In a not-too-surprising ruling last Thursday, the Nevada Supreme Court overturned Democratic legislators’ 2019 attempt to cancel a scheduled cut in the Modified Business Tax (MBT). While it’s unlikely this judicial hit to state coffers will completely ruin the state budget at the end of this session, this should be viewed as a warning that Nevada’s status quo on tax and budget policies may just be falling onto its last legs.
How the hell did the Nevada Legislature fall into this mess?
In 2019, Democrats in the Nevada Legislature proceeded to pass a budget that included the continuation of the Modified Business Tax (MBT) at its then-present rate and the continuation of a DMV “technology fee” that was set to expire in 2020. In 2019 that appeared to preserve $98 million in tax revenue, and it now appears that the state collected about $107 million in MBT revenue that will have to be refunded in addition to the court essentially ordering the Legislature to cut the MBT rate unless a ⅔+ supermajority of legislators agree to re-raise the MBT. Since all eight Senate Republicans opposed SB 551 in 2019, this bill to cancel the scheduled MBT tax cut and failed to garner the ⅔ needed to pass constitutional muster.
Though Democratic leaders slammed the Republican legislators for filing this lawsuit in the first place, the Nevada Supreme Court’s unanimous 7-0 ruling against Democrats’ 2019 MBT and DMV fee decisions and their subsequent denial of Republican legislators’ request for attorneys’ fees suggest that they really tried to stick to constitutional law regarding how the Legislature can change the state’s tax laws. And really, the Nevada Constitution as it currently stands is quite clear on how legislators can change tax laws.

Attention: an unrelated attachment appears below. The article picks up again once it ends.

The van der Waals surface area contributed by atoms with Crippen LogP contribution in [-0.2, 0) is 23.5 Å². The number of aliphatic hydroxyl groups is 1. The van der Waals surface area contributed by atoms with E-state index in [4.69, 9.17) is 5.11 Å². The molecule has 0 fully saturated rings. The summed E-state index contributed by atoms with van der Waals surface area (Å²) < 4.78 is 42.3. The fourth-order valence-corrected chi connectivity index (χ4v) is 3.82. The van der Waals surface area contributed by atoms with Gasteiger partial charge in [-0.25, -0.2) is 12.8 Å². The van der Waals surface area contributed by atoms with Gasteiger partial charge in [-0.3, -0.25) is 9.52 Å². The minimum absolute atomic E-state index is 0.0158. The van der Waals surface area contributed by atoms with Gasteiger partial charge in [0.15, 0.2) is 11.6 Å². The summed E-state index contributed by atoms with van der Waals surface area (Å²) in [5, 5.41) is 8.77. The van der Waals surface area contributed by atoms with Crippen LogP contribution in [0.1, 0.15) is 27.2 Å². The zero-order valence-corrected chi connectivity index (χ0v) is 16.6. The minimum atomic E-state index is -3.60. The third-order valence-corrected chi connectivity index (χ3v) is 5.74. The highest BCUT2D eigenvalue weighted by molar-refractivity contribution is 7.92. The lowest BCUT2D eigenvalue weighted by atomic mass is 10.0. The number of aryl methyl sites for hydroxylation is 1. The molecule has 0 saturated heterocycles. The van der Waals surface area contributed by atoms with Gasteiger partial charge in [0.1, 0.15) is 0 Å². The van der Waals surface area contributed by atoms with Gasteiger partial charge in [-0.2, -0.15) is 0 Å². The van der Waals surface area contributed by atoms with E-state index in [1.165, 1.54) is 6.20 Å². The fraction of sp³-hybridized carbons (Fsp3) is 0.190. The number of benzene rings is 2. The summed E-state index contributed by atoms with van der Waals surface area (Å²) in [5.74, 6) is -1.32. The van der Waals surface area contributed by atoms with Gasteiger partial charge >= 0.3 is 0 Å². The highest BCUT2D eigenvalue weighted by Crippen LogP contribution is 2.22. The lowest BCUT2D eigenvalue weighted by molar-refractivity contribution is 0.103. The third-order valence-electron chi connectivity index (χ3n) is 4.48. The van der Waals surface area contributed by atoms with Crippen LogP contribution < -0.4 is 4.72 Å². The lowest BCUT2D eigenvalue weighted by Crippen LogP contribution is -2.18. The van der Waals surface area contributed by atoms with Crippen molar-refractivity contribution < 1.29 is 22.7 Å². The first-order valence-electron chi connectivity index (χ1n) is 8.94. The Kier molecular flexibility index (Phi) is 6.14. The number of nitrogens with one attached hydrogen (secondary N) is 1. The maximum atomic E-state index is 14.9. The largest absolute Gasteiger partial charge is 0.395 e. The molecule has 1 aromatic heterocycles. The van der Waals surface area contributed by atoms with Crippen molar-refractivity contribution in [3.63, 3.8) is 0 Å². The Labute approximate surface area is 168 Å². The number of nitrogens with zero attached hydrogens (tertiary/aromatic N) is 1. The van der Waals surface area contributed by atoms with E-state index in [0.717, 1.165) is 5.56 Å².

Following its two-round passage in 1994 and 1996, Question 11 mandates a ⅔ legislative supermajority for any “measure which generates or increases a tax, fee, assessment, rate or any other form of public revenue”. Regardless of what the Supreme Court Justices thought of the wisdom/folly of this policy, that’s the law we have on the books. And really, we need to take a closer look at ourselves and our elected policymakers to see just how awful of a folly this has actually been.
We may not be broke right now, but we still need to fix this mess.
So far, it appears that the Nevada Supreme Court’s ruling on SB 551 may blow as much as a $250 million hole into the 2021-23 state budget. That’s still well below the $586 million surplus that the Nevada Economic Forum identified earlier this month, and this doesn’t yet factor in the $2.738 billion in American Rescue Plan funds that the state will soon receive. Since the Legislature’s “money committees” have already finalized budget accounts that restore some of last year’s budget cuts, this Nevada Supreme Court ruling probably won’t break the budget, especially once Rescue Plan funds come online.
However, that does not mean the system is not broken. Remember Governor Steve Sisolak’s (D) first State of the State speech in January 2019? Back then, Sisolak proclaimed, “If it ain’t broke, don’t fix it. […] This balanced budget does not contain any new taxes.”